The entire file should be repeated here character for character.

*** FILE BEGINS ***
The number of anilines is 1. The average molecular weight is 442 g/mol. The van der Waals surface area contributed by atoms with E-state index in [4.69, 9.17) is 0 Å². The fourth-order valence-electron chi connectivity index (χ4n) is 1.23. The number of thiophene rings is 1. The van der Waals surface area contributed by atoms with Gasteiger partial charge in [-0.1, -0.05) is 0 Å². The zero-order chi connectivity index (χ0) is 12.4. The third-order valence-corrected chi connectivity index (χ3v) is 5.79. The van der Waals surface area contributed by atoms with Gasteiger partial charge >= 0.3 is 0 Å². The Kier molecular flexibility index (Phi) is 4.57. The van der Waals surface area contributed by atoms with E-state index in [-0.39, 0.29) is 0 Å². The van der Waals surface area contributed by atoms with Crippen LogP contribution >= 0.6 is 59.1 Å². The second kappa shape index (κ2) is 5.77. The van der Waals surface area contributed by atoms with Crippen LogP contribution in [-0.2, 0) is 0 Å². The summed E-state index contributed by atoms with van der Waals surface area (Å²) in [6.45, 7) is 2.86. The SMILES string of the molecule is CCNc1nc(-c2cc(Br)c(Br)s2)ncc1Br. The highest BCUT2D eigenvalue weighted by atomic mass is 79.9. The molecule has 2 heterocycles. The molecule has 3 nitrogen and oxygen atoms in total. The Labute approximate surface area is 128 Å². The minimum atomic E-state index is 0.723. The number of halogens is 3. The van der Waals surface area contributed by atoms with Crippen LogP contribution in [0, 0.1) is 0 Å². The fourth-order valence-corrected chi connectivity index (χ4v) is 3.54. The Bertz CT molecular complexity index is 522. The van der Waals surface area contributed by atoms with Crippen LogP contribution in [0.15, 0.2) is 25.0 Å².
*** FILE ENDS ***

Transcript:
The number of anilines is 1. The average molecular weight is 442 g/mol. The van der Waals surface area contributed by atoms with E-state index in [4.69, 9.17) is 0 Å². The fourth-order valence-electron chi connectivity index (χ4n) is 1.23. The number of thiophene rings is 1. The van der Waals surface area contributed by atoms with Gasteiger partial charge in [-0.1, -0.05) is 0 Å². The zero-order chi connectivity index (χ0) is 12.4. The third-order valence-corrected chi connectivity index (χ3v) is 5.79. The van der Waals surface area contributed by atoms with Gasteiger partial charge >= 0.3 is 0 Å². The Kier molecular flexibility index (Phi) is 4.57. The van der Waals surface area contributed by atoms with E-state index in [-0.39, 0.29) is 0 Å². The van der Waals surface area contributed by atoms with Crippen LogP contribution >= 0.6 is 59.1 Å². The second kappa shape index (κ2) is 5.77. The van der Waals surface area contributed by atoms with Crippen LogP contribution in [-0.2, 0) is 0 Å². The summed E-state index contributed by atoms with van der Waals surface area (Å²) in [6.45, 7) is 2.86. The SMILES string of the molecule is CCNc1nc(-c2cc(Br)c(Br)s2)ncc1Br. The highest BCUT2D eigenvalue weighted by atomic mass is 79.9. The molecule has 2 heterocycles. The molecule has 3 nitrogen and oxygen atoms in total. The Labute approximate surface area is 128 Å². The minimum atomic E-state index is 0.723. The number of halogens is 3. The van der Waals surface area contributed by atoms with Crippen LogP contribution in [0, 0.1) is 0 Å². The fourth-order valence-corrected chi connectivity index (χ4v) is 3.54. The Bertz CT molecular complexity index is 522. The van der Waals surface area contributed by atoms with Crippen LogP contribution in [0.15, 0.2) is 25.0 Å².